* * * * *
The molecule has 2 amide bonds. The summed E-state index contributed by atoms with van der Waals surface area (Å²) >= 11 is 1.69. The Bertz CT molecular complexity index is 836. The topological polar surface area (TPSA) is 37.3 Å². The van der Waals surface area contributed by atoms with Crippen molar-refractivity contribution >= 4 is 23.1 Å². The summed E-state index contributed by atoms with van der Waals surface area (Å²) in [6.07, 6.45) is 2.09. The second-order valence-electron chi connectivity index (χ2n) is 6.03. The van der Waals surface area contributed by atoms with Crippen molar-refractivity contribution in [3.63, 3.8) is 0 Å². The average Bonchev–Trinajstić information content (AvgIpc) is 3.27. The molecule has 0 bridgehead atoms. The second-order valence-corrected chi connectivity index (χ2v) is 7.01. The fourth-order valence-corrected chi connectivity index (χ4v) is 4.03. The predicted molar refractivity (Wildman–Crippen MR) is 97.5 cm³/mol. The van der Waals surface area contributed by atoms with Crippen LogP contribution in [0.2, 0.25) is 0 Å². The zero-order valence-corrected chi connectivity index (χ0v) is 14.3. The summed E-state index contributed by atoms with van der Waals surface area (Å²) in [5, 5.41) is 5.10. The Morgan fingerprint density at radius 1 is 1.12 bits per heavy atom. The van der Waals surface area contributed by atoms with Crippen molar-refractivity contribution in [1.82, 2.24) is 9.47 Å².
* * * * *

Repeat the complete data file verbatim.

The molecule has 2 amide bonds. The summed E-state index contributed by atoms with van der Waals surface area (Å²) >= 11 is 1.69. The Bertz CT molecular complexity index is 836. The topological polar surface area (TPSA) is 37.3 Å². The van der Waals surface area contributed by atoms with Crippen molar-refractivity contribution >= 4 is 23.1 Å². The summed E-state index contributed by atoms with van der Waals surface area (Å²) in [6.07, 6.45) is 2.09. The second-order valence-electron chi connectivity index (χ2n) is 6.03. The van der Waals surface area contributed by atoms with Crippen molar-refractivity contribution in [3.63, 3.8) is 0 Å². The average Bonchev–Trinajstić information content (AvgIpc) is 3.27. The molecule has 0 bridgehead atoms. The second-order valence-corrected chi connectivity index (χ2v) is 7.01. The fourth-order valence-corrected chi connectivity index (χ4v) is 4.03. The predicted molar refractivity (Wildman–Crippen MR) is 97.5 cm³/mol. The van der Waals surface area contributed by atoms with Crippen LogP contribution in [0.2, 0.25) is 0 Å². The zero-order valence-corrected chi connectivity index (χ0v) is 14.3. The summed E-state index contributed by atoms with van der Waals surface area (Å²) in [5, 5.41) is 5.10. The Morgan fingerprint density at radius 1 is 1.12 bits per heavy atom. The van der Waals surface area contributed by atoms with Crippen molar-refractivity contribution in [1.82, 2.24) is 9.47 Å².